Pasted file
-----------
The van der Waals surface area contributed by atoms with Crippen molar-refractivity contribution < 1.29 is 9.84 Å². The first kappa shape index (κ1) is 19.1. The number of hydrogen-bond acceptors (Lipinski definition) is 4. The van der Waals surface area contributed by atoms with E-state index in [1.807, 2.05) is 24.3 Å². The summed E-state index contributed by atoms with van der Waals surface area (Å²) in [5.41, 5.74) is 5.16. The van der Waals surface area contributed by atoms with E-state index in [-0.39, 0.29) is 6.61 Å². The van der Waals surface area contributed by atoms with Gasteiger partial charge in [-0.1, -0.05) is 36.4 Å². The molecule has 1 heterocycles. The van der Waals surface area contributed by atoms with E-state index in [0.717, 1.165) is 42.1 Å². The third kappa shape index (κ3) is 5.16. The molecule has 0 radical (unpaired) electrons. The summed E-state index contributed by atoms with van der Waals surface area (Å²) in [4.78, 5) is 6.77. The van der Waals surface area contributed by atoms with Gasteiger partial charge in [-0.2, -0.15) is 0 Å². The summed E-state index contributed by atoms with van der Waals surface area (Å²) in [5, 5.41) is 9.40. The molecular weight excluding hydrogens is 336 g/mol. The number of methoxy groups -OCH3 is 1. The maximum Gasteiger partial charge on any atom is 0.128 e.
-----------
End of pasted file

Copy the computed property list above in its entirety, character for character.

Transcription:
The van der Waals surface area contributed by atoms with Crippen molar-refractivity contribution < 1.29 is 9.84 Å². The first kappa shape index (κ1) is 19.1. The number of hydrogen-bond acceptors (Lipinski definition) is 4. The van der Waals surface area contributed by atoms with E-state index in [1.807, 2.05) is 24.3 Å². The summed E-state index contributed by atoms with van der Waals surface area (Å²) in [5.41, 5.74) is 5.16. The van der Waals surface area contributed by atoms with E-state index in [-0.39, 0.29) is 6.61 Å². The van der Waals surface area contributed by atoms with Gasteiger partial charge in [-0.1, -0.05) is 36.4 Å². The molecule has 1 heterocycles. The van der Waals surface area contributed by atoms with E-state index in [0.717, 1.165) is 42.1 Å². The third kappa shape index (κ3) is 5.16. The molecule has 0 radical (unpaired) electrons. The summed E-state index contributed by atoms with van der Waals surface area (Å²) in [4.78, 5) is 6.77. The van der Waals surface area contributed by atoms with Gasteiger partial charge in [-0.2, -0.15) is 0 Å². The summed E-state index contributed by atoms with van der Waals surface area (Å²) in [5, 5.41) is 9.40. The molecular weight excluding hydrogens is 336 g/mol. The number of methoxy groups -OCH3 is 1. The maximum Gasteiger partial charge on any atom is 0.128 e.